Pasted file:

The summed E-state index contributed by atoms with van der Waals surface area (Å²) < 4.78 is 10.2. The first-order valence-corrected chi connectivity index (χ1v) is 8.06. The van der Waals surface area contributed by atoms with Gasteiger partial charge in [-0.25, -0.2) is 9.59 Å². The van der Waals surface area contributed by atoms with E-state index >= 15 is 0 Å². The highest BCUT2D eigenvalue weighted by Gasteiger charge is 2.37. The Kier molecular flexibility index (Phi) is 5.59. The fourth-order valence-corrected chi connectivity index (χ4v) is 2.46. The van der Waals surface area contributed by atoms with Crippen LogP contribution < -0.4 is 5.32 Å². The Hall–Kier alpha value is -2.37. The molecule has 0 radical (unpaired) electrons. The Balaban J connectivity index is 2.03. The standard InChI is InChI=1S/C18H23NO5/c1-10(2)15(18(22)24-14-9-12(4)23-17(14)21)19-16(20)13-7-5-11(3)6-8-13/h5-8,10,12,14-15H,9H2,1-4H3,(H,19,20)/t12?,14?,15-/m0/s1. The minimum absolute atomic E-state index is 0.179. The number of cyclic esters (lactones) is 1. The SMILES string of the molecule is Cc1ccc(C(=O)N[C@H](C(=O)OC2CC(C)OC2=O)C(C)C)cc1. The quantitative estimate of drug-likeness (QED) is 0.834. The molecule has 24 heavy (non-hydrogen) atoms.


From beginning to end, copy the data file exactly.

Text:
The summed E-state index contributed by atoms with van der Waals surface area (Å²) < 4.78 is 10.2. The first-order valence-corrected chi connectivity index (χ1v) is 8.06. The van der Waals surface area contributed by atoms with Gasteiger partial charge in [-0.25, -0.2) is 9.59 Å². The van der Waals surface area contributed by atoms with E-state index >= 15 is 0 Å². The highest BCUT2D eigenvalue weighted by Gasteiger charge is 2.37. The Kier molecular flexibility index (Phi) is 5.59. The fourth-order valence-corrected chi connectivity index (χ4v) is 2.46. The van der Waals surface area contributed by atoms with Crippen LogP contribution < -0.4 is 5.32 Å². The Hall–Kier alpha value is -2.37. The molecule has 0 radical (unpaired) electrons. The Balaban J connectivity index is 2.03. The standard InChI is InChI=1S/C18H23NO5/c1-10(2)15(18(22)24-14-9-12(4)23-17(14)21)19-16(20)13-7-5-11(3)6-8-13/h5-8,10,12,14-15H,9H2,1-4H3,(H,19,20)/t12?,14?,15-/m0/s1. The minimum absolute atomic E-state index is 0.179. The number of cyclic esters (lactones) is 1. The SMILES string of the molecule is Cc1ccc(C(=O)N[C@H](C(=O)OC2CC(C)OC2=O)C(C)C)cc1. The quantitative estimate of drug-likeness (QED) is 0.834. The molecule has 24 heavy (non-hydrogen) atoms.